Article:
NYT article about "Good Ride Cowboy"
They're Pop Immortals, Whether Dead or Alive
By KELEFA SANNEH
Published: October 27, 2005
Have you heard the new Chris LeDoux hit single? Of course, it's not a new song by LeDoux, the beloved rodeo star turned country star who died in March. It's a new song about him, recorded by his friend Garth Brooks. It's called "Good Ride Cowboy," and it's a high-spirited send-off. The eulogy culminates with a celebratory reference to that famous goddess of victory and sneakers: "Be more like Chris/Pull your hat down tight and just LeDoux it!"
While "Good Ride Cowboy" canters up the country charts, the hip-hop world is getting acquainted with a different kind of tribute song: an ode to the Notorious B.I.G., more often known as Biggie, who was killed in 1997. Since this is hip-hop, it's fitting that the homage is delivered by the rapper himself, with lyrics recycled from an old recording. And the new song is "Hold Ya Head," a stitched-together collaboration with Bob Marley, and it reminds listeners of B.I.G.'s grim sense of humor. It begins with his famous declaration that when he dies, "I wanna go to hell."
Like Buddhist monks and soap opera villains, pop stars know that death isn't the end. While the pop marketplace often demands constant transformation from its living stars, it has also found ways to reward the immutability of the ones who will forever remain tragically young or laudably old. The departed stay fixed firmly in place, sometimes seeming sturdier than the flighty singers and rappers who can't afford to stay the same. And so when the living and the dead collaborate, each borrows a little immortality from the other. That's the idea when Peggy Lee and Tupac Shakur are reincarnated as a Bette Midler tribute album and a CD of hip-hop poetry. (You can guess which became which, although it would be more fun if you couldn't.)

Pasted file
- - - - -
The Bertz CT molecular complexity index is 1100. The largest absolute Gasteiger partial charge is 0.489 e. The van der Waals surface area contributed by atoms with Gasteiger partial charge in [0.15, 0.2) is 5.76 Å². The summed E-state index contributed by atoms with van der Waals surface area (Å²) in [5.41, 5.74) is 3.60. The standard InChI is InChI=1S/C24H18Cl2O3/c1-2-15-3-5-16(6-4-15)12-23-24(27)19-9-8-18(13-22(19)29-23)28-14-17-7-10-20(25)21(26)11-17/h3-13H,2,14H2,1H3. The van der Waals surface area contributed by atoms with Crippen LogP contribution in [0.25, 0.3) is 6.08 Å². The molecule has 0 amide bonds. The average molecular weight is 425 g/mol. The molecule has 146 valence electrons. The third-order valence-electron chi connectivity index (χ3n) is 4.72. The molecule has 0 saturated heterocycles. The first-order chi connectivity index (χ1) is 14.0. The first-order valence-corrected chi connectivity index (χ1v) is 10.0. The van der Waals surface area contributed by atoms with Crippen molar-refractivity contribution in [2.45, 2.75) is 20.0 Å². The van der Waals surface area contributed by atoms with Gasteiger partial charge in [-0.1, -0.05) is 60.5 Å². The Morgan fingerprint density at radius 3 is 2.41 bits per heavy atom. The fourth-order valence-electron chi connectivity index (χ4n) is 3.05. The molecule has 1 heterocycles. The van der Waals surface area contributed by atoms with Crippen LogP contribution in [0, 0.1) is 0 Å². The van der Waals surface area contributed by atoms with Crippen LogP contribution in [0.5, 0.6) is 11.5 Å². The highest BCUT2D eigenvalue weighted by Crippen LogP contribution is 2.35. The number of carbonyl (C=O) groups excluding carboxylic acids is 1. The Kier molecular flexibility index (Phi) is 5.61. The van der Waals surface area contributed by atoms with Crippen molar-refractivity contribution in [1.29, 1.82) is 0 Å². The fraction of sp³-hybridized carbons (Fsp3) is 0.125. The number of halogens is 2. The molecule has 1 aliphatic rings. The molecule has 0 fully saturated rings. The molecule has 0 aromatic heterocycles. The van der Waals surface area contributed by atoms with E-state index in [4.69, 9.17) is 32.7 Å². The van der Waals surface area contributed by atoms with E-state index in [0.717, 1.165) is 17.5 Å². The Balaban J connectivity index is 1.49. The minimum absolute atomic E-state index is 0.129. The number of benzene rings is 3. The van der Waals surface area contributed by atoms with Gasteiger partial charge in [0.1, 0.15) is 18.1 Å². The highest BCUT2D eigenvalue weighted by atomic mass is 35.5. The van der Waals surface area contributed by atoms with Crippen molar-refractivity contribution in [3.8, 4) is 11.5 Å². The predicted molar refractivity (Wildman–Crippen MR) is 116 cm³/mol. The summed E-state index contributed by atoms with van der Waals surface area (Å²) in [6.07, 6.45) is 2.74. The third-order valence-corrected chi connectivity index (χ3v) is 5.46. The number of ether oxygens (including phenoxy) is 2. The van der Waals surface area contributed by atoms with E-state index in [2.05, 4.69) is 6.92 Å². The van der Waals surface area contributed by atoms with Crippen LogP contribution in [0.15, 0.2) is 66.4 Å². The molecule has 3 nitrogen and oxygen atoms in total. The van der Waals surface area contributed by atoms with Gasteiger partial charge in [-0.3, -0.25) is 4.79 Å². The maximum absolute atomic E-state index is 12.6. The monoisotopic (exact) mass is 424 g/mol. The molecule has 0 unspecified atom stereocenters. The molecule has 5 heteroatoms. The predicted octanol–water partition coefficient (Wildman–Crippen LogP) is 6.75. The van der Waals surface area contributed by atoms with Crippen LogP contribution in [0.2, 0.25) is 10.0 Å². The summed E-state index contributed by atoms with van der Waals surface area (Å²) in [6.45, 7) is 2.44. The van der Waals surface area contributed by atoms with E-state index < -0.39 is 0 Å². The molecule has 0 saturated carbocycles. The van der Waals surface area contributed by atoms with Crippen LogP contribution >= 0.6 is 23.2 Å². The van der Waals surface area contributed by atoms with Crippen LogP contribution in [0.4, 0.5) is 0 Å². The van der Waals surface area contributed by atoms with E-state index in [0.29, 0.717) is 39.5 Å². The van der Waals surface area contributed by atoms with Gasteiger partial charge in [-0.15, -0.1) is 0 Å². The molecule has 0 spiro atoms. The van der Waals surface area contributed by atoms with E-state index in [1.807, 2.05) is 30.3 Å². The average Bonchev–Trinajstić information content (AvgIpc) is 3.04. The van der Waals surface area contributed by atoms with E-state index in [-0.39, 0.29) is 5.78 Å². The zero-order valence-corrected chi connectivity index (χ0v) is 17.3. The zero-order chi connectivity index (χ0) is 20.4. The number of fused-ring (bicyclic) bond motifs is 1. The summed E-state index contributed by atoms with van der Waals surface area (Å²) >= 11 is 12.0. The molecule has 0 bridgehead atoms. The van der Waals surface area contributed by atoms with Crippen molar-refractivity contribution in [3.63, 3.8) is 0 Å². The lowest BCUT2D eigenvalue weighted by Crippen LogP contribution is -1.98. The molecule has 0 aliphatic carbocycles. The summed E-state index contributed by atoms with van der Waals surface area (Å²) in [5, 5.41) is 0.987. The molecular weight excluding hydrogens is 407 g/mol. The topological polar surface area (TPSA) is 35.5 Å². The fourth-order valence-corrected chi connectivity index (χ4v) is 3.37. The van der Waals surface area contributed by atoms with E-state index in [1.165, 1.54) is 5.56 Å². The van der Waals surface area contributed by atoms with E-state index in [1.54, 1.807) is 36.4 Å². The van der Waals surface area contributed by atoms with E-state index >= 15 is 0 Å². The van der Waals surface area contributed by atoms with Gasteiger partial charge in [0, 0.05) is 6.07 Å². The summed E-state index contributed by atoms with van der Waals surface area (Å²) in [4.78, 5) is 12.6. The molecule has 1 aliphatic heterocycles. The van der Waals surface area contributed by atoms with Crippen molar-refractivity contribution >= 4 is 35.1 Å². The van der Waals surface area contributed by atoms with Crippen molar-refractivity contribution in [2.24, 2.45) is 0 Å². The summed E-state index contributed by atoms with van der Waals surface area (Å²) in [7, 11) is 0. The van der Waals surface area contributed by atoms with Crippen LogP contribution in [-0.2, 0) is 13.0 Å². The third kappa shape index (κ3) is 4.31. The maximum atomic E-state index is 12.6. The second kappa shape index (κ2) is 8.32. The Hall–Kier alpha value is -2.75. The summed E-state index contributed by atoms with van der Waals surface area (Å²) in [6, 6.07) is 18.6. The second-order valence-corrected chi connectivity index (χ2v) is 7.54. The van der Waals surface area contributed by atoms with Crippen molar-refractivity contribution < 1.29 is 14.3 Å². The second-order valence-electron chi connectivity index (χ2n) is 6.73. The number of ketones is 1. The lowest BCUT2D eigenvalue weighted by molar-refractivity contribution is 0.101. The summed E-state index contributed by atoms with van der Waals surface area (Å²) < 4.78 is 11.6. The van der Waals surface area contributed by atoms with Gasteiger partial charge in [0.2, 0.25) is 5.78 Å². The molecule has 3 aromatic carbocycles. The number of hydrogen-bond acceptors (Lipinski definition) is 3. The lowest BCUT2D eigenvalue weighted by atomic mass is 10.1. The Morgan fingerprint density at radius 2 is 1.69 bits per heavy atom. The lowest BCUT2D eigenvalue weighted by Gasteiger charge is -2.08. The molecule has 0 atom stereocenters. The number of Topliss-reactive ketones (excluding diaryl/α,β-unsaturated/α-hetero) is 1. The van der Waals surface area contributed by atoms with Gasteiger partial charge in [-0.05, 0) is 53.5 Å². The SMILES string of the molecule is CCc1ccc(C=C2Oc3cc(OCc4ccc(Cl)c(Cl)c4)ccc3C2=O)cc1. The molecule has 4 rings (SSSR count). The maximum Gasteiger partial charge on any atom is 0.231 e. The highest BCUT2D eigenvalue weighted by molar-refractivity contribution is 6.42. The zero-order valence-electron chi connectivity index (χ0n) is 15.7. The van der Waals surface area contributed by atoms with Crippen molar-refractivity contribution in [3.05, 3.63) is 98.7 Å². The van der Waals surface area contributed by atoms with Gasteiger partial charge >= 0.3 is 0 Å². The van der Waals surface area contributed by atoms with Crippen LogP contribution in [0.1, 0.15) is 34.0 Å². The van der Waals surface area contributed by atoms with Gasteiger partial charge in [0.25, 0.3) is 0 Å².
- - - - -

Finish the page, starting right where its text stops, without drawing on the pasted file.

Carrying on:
"Good Ride Cowboy" borrows some of its power from a story that country fans already know: the two singers were famous friends, and their careers have been intertwined. Mr. Brooks helped push LeDoux into the mainstream when he sang, on his 1989 debut album, about a "worn-out tape of Chris LeDoux"; a few years later, the two collaborated on a hit single, "Whatcha Gonna Do With a Cowboy?"
LeDoux never became a stadium-sized star, unlike Mr. Brooks. With his boyish enthusiasm and fondness for melodramatic - and quite often riveting - stories, Mr. Brooks is a great narrator, while LeDoux was more like a protagonist. His voice is rougher and less precise, and, when he sang about the rodeo, fans knew that he was a 1976 bareback riding champion.
When Mr. Brooks sings about LeDoux, you can hear not just affection but also awe. Borrowing words and phrases from LeDoux's huge oeuvre (he released more than two dozen albums), and confident that true LeDoux fans will recognize every one, Mr. Brooks turns an old friend into a new hero:
From "Bareback Jack" to "This Cowboy's Hat"
The songs were stronger than his pain
He would not "Slow Down" from town to town
Like children "Running Through the Rain."
That reference to pain is an indirect acknowledgment of the illness that took Ledoux's life. He had a rare disorder called primary sclerosing cholangitis, and eventually died from cancer of the bile duct. You won't find any mention of that in the song, and not just because those words would ruin the meter. When a singer dies too young, fans can't help imagining that the end somehow reflects all that came before. And so if "Good Ride Cowboy" helps some listeners to imagine that LeDoux met his fate in some rodeo disaster, after riding one too many horses and testing his luck one too many times - well, so much the better.
Thanks for posting that.
Nice article, I wonder what the deal is with giving Garth a title and not Chris? Interesting.
Thanks for posting
You always find the best stuff